October is Breast Cancer Awareness Month, and it’s good timing, because I have boobs on the brain. Namely, my own boobs. (Although I’m sure yours are quite nice.) Considering their utility alone, my boobs have served me well over the years, and they’ve served my three daughters, who nursed for a combined total of sixty-five months, very well indeed. And now I’m asking them to continue to do me right.
It’s a big ask.
You see, breast cancer runs in my family. Like my mom. And her sister. And their mother. And her sister. (Thankfully, all survivors.) It doesn’t really seem to skip anyone. My sister and I are well aware of this. My three daughters will be, too, one day.
This familial proclivity was enough to earn me patient status in the high-risk department of the Dana Farber Cancer Institute. Yes, ma’am, my mammaries will be in the most capable hands.
When I first went to Dana Farber five years ago, I had a whole slew of genetic testing done and was negative for all if it, including BRCA1 and BRCA2 mutations (the best-known gene mutations linked to breast cancer risk). I was breastfeeding my first daughter, though, so I couldn’t get a mammogram. And then immediately after weaning baby #1 (like the same day), I was pregnant again with baby #2, and so still couldn’t get that mammogram. Repeat for baby #3.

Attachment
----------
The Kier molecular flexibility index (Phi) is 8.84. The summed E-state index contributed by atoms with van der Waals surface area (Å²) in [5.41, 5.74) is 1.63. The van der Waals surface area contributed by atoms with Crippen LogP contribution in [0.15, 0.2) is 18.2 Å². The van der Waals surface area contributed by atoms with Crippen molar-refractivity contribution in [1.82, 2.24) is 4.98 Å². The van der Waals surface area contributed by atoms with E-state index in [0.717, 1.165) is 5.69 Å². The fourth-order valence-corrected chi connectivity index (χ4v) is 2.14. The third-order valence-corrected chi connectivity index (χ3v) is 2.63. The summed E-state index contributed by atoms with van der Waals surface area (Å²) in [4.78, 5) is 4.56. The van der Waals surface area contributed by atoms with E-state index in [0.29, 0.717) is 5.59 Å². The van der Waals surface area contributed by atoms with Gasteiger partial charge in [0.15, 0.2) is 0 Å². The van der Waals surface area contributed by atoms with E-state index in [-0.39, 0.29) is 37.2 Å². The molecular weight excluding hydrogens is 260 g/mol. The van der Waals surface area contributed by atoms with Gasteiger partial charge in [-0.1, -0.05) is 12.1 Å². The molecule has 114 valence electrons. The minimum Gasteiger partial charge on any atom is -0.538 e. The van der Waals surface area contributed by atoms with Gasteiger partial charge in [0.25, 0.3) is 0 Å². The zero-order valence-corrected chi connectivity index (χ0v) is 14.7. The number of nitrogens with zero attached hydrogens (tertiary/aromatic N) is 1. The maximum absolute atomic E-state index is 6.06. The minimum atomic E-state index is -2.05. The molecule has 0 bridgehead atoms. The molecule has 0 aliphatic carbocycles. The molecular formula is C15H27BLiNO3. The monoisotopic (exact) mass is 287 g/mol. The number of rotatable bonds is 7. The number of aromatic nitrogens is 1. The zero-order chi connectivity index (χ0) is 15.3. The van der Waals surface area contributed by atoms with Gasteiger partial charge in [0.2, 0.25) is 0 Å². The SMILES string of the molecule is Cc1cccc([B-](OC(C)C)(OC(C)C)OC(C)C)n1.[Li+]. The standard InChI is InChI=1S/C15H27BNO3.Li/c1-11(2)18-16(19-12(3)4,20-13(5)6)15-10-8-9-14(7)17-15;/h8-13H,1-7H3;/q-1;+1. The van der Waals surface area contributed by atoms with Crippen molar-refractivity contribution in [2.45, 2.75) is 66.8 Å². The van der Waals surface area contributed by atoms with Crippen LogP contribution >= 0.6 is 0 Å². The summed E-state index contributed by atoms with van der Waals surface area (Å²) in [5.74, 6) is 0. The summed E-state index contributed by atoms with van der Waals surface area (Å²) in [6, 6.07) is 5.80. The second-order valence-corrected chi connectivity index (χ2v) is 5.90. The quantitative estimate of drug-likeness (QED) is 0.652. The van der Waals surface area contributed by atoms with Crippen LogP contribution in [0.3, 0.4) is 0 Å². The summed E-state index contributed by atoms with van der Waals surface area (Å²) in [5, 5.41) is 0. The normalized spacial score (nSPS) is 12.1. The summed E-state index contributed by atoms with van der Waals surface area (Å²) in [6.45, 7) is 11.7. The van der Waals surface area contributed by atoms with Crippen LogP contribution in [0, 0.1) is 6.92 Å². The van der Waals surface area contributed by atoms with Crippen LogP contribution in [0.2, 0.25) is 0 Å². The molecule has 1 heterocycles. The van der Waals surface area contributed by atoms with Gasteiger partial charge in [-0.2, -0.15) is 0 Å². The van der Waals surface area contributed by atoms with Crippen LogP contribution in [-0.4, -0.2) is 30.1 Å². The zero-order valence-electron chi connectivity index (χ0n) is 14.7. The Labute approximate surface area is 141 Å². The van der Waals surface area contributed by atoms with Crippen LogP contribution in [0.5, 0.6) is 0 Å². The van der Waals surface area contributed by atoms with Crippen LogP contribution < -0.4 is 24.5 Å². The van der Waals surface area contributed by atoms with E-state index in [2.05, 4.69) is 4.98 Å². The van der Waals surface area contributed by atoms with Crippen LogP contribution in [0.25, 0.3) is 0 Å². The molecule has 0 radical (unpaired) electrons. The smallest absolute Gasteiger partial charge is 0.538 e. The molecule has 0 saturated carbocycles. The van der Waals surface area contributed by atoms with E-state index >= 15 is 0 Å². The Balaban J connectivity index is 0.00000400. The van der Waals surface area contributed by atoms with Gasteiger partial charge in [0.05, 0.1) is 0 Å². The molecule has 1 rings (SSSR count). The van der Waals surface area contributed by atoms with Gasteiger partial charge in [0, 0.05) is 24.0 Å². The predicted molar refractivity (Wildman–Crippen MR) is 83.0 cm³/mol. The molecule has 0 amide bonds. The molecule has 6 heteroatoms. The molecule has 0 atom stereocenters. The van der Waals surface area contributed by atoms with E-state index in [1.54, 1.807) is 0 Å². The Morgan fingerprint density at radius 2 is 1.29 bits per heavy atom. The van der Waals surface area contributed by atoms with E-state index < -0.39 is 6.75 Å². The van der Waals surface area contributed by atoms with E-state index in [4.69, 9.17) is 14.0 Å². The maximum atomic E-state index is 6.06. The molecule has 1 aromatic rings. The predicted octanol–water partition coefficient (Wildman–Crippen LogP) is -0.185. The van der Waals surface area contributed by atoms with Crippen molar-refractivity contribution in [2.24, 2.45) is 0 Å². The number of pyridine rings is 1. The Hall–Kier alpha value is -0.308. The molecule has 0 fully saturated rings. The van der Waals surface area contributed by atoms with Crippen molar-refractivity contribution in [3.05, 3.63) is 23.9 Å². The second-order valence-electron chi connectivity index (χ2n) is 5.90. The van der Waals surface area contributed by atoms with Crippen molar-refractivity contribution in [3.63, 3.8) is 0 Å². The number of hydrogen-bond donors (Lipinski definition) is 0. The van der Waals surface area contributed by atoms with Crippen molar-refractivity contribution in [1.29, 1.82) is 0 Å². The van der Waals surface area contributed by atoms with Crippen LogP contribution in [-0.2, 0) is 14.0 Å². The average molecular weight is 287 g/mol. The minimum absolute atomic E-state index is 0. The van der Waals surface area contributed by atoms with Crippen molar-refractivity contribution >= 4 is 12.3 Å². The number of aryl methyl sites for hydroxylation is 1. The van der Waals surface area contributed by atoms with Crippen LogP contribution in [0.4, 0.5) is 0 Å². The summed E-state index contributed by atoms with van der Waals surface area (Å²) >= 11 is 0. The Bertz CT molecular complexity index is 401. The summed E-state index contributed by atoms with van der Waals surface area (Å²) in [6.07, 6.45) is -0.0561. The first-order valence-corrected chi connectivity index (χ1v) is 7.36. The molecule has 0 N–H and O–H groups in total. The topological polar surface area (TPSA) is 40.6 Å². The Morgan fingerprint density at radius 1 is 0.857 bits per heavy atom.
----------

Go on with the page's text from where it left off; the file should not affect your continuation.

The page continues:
Turns out you can’t get a good clean mammogram until you’re no longer pregnant or breastfeeding, and you need to have weaned at least six months beforehand.
So fast forward to spring of this year. I was breastfeeding my last baby, and we were both enjoying our nursing bond. Quiet cuddles and “mama milk” in the privacy of her nursery, just the two of us. I didn’t really want it to end. But I also knew that it could go on for years, if I allowed it to. And that I needed to start prioritizing my own health.
I needed to get that six-month clock ticking.
So I did it. I hugged her, and told her “mama milk is all gone,” and we were both sad about it. Even now, months later, she still shakes her head in disbelief at times, and mutters “mama milk all gone” in a reverent tone.
But we carry on, together.
And now, finally, I’m just weeks away from my first mammogram, and whatever other screenings Dana Farber wants to run on me. I’m handing my boobs — and my trust — over to them.
It’s about time.